Sydney, Australia • And... they’re off. To China.
Team USA bounced back from an unlikely and uncommon defeat against Australia with an easy 84-68 win against a mismatched Canada team that wasn’t as close as the final score.
Part of the problem: when a couple dozen NBA players decline invites to Team USA, there’s at least still significant NBA talent on Team USA. When 10 key Canadians — Andrew Wiggins, R.J. Barrett, Trey Lyles, Dillon Brooks, Justin Jackson, Cory Joseph, Kelly Olynyk, Dwight Powell, Tristan Thompson, and Nik Stauskas — decline their invites, Canada doesn’t have any NBA talent behind them. Only Oshae Brissett and Khem Birch play in the NBA; today, Canada’s starting lineup featured the unfortunately-named Philip Scrubb and his brother, Thomas.
So the outcome wasn’t a surprise, but it was critical that the Americans rebounded from the loss in time for the FIBA World Cup tournament to begin this weekend. That they did, with a display that showed defensive dominance — as a team, Canada scored just nine points in the first quarter.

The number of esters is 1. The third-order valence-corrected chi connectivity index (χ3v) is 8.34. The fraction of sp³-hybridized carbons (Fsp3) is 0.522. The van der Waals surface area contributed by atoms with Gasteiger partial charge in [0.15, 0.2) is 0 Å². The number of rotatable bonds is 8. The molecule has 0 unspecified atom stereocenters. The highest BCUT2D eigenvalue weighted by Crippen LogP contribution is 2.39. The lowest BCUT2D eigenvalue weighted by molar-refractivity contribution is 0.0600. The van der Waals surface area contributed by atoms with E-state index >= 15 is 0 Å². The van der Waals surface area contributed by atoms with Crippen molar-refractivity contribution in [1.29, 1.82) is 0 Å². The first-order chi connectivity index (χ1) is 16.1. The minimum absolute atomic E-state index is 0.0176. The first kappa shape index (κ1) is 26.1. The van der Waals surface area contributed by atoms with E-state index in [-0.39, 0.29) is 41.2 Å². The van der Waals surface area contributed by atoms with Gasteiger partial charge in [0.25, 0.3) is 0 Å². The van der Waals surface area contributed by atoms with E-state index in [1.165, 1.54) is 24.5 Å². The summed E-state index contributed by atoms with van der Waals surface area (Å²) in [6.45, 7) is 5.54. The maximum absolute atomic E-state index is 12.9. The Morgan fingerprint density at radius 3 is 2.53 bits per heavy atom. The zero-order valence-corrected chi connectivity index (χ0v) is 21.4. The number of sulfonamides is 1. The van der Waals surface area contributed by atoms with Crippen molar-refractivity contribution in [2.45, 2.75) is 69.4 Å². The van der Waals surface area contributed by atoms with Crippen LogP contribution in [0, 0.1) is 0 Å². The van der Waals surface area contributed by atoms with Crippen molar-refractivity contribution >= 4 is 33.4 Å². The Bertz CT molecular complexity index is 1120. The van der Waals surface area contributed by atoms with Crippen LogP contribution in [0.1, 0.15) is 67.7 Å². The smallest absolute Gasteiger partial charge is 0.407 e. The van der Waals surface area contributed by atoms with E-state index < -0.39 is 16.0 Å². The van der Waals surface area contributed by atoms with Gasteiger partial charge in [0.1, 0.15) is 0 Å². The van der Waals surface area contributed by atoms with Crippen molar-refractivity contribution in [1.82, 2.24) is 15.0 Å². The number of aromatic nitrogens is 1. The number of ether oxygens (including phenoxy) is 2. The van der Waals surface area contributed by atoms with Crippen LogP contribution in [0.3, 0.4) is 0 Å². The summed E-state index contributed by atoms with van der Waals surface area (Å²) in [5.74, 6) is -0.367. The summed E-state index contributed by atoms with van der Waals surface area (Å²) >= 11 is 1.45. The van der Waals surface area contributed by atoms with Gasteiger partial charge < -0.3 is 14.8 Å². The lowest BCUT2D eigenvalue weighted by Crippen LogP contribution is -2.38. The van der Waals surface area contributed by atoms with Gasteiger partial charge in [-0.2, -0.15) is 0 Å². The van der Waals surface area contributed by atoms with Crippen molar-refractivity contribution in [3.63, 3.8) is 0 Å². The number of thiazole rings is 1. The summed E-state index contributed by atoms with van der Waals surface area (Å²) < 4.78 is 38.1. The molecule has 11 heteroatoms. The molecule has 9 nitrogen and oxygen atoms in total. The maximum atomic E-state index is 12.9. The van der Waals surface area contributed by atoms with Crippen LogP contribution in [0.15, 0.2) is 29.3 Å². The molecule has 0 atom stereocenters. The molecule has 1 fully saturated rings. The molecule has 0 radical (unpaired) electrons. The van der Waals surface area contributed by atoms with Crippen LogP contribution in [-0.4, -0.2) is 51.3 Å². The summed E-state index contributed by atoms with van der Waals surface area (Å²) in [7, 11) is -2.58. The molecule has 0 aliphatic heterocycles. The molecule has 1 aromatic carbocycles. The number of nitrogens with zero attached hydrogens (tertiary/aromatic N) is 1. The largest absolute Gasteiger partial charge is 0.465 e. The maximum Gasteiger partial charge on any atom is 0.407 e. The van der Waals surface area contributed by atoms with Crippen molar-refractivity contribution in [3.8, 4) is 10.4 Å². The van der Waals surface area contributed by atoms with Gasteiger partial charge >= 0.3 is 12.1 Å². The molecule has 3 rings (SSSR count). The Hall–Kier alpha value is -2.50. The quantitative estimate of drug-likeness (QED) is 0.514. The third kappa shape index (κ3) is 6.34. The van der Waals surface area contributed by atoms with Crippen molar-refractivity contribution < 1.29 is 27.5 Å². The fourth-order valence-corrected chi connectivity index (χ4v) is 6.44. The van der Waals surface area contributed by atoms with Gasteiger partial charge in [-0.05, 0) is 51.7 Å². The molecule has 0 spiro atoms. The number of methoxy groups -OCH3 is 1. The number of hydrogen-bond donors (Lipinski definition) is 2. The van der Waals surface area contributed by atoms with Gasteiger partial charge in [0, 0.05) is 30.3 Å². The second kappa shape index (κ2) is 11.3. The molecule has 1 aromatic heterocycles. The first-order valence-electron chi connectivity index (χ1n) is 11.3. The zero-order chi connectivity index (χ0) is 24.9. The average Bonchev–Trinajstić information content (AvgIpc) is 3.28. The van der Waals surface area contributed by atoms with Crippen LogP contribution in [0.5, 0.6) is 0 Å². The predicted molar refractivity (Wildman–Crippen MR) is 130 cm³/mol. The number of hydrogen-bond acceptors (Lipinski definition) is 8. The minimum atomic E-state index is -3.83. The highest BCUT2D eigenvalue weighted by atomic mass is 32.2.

“That was our main focus coming this last game and we wanted to be intense. We wanted them to feel us and pressure them as much as possible,” Team USA co-captain Kemba Walker said. “I thought we did a great job tonight."
Jazzman Donovan Mitchell’s scoring bookended the first half, putting the game’s first five points through the basket and a punctuating alley-oop dunk that was the highlight of the night as the second-quarter buzzer expired.
In the end, Mitchell finished with 12 points on 5-12 shooting. But he wasn’t just scoring: he also led both teams in assists by accumulating four — though he did pick up five turnovers — alongside two steals and three rebounds.
The Celtics’ Jaylen Brown led Team USA in scoring with 19 points, nearly all of them inside. Kyle Wiltjer led Canada with 21, mostly accumulated late.
But perhaps the game’s most entertaining moment came from the 15,155 in attendance at Qudos Bank Arena, the site of the 2000 Sydney Olympics basketball tournament. With the crowd bored thanks to an insurmountable USA lead, a few started to chant for Milwaukee center Brook Lopez to get back into the game. Lopez, who has no distinguishable Australian ties that he’s aware of, then heard the chants escalate until finally, the whole arena was chanting “We want Lopez.”
USA coach Gregg Popovich pulled a pump-fake, pretending to substitute a different player in the game, to Aussie boos. But finally, Lopez got the call with about a minute left, to raucous cheers and even MVP chants.
The first question to Lopez after the game: “I guess you’re prime minister of Australia now?”
“I guess, it’s a big responsibility. I hope I’m up for the challenge,” Lopez said. “It seems the people have spoken.”